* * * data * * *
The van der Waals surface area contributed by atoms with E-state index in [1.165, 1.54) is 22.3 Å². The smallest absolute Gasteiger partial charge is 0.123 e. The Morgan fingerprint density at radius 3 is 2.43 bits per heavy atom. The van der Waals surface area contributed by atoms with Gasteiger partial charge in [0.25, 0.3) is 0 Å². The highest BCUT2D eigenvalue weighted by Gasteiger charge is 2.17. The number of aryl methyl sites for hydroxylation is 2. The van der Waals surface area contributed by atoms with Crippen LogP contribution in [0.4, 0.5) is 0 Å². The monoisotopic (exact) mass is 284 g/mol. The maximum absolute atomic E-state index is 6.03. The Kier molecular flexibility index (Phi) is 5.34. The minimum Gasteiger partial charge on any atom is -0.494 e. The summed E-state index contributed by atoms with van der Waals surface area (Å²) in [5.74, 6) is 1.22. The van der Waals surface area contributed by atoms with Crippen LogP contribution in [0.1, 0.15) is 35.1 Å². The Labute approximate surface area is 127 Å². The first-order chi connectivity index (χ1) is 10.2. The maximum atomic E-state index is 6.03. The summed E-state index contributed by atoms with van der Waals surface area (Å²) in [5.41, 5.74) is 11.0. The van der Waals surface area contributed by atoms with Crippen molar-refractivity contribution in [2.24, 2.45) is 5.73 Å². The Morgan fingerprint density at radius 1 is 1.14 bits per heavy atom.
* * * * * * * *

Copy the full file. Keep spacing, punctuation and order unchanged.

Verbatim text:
The van der Waals surface area contributed by atoms with E-state index in [1.165, 1.54) is 22.3 Å². The smallest absolute Gasteiger partial charge is 0.123 e. The Morgan fingerprint density at radius 3 is 2.43 bits per heavy atom. The van der Waals surface area contributed by atoms with Gasteiger partial charge in [0.25, 0.3) is 0 Å². The highest BCUT2D eigenvalue weighted by Gasteiger charge is 2.17. The number of aryl methyl sites for hydroxylation is 2. The van der Waals surface area contributed by atoms with Crippen LogP contribution in [0.4, 0.5) is 0 Å². The monoisotopic (exact) mass is 284 g/mol. The maximum absolute atomic E-state index is 6.03. The Kier molecular flexibility index (Phi) is 5.34. The minimum Gasteiger partial charge on any atom is -0.494 e. The summed E-state index contributed by atoms with van der Waals surface area (Å²) in [5.74, 6) is 1.22. The van der Waals surface area contributed by atoms with Crippen LogP contribution in [0.1, 0.15) is 35.1 Å². The Labute approximate surface area is 127 Å². The first-order chi connectivity index (χ1) is 10.2. The maximum atomic E-state index is 6.03. The summed E-state index contributed by atoms with van der Waals surface area (Å²) in [5.41, 5.74) is 11.0. The van der Waals surface area contributed by atoms with Crippen molar-refractivity contribution in [2.24, 2.45) is 5.73 Å². The Morgan fingerprint density at radius 1 is 1.14 bits per heavy atom.